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George Takei Calls Out Dean Cain Over Criticism of New Bi Superman

George Takei Calls Out Dean Cain Over Criticism of New Bi Superman

George Takei and Dean Cain
Shutterstock and Fox & Friends

Cain, who previously played Superman, called DC Comic's announcement about the new Man of Steel's sexual orientation "bandwagoning."


George Takei has called out former Superman actor Dean Cain for criticizing DC Comics' announcement on Monday that the latest Superman, Clark Kent's son Jon Kent, will kiss his male friend in next month's issue of Superman: Son of Kal-El.

"They said it's a bold new direction. I say they're bandwagoning," Cain, who played Superman/Clark Kent in the TV series Lois & Clark: The New Adventures of Superman, told Fox & Friends on Tuesday. He said that other comic book characters have come out, such as Robin and the new Captain America. "So I don't think it's bold or brave or some crazy new direction. If they had done this 20 years ago, perhaps that would be bold or brave. But brave would be having him fight for the rights of gay people in Iran, where they'll throw you off a building for the offense of being gay."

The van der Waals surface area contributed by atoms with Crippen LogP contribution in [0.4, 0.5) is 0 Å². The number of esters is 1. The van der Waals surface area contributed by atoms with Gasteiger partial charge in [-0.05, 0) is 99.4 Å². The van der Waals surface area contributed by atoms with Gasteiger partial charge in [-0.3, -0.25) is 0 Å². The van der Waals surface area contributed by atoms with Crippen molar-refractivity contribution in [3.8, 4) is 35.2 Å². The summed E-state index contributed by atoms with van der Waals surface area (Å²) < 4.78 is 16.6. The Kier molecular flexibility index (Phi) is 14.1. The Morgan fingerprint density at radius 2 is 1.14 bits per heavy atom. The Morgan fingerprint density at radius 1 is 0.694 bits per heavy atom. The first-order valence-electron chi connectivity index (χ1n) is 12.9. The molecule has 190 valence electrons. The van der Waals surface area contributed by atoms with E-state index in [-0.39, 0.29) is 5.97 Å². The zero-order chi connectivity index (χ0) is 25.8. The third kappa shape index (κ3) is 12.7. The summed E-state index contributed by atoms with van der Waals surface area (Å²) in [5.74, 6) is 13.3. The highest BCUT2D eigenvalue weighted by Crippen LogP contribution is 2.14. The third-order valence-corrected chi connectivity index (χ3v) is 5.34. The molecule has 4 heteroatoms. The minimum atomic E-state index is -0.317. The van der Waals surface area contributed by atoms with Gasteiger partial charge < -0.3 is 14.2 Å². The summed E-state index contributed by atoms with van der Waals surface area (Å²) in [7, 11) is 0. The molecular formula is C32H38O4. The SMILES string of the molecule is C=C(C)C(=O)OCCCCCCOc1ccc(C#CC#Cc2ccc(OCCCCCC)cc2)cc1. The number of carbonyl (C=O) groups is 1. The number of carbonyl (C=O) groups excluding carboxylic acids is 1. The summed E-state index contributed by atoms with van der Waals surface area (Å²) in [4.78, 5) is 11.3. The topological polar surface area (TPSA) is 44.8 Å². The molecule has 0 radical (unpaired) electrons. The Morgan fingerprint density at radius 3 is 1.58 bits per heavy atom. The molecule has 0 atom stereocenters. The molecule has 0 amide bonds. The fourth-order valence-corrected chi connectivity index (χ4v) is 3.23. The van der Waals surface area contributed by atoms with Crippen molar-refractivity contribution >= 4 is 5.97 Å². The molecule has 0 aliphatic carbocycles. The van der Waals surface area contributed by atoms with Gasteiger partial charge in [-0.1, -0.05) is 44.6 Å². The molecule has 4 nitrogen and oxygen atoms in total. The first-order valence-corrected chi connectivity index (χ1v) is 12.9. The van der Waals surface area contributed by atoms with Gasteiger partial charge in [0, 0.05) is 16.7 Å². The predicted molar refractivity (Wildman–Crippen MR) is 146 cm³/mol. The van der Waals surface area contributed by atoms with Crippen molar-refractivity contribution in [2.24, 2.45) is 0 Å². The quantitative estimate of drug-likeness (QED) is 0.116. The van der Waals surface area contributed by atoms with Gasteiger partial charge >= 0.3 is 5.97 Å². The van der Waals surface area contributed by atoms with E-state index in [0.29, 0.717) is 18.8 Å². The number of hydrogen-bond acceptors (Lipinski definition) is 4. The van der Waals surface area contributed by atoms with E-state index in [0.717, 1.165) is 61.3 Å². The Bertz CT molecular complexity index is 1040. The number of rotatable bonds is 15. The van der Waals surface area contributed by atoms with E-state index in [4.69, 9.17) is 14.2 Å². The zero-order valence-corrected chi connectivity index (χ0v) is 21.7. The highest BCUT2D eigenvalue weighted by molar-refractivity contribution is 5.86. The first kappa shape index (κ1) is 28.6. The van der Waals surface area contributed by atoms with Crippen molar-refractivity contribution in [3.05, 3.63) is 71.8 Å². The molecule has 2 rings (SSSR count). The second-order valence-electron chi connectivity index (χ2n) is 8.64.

Cain added, "They're talking about having him fight climate change and the deportation of refugees, and he's dating a hacktivist -- whatever a hactivist is. Why don't they have him fight the injustices that created the refugees whose deportation he's protesting? That would be brave, I'd read that. ... There's real evil in this world today, real corruption and government overreach, plenty of things to fight against. Human trafficking -- real and actual slavery going on. ... It'd be great to tackle those issues."

On Wednesday, the out former Star Trek star wrote on Twitter, "So Dean Cain apparently is upset that the new [Superman] in the comics is bisexual. I used to be upset that Dean Cain was straight but he has definitely cured me of that."

DC Comics' announcement fell on National Coming Out Day.

"I've always said everyone needs heroes and everyone deserves to see themselves in their heroes and I'm very grateful DC and Warner Bros. share this idea," series writer Tom Taylor said in a press release. "Superman's symbol has always stood for hope, for truth, and for justice. Today, that symbol represents something more. Today, more people can see themselves in the most powerful superhero in comics."

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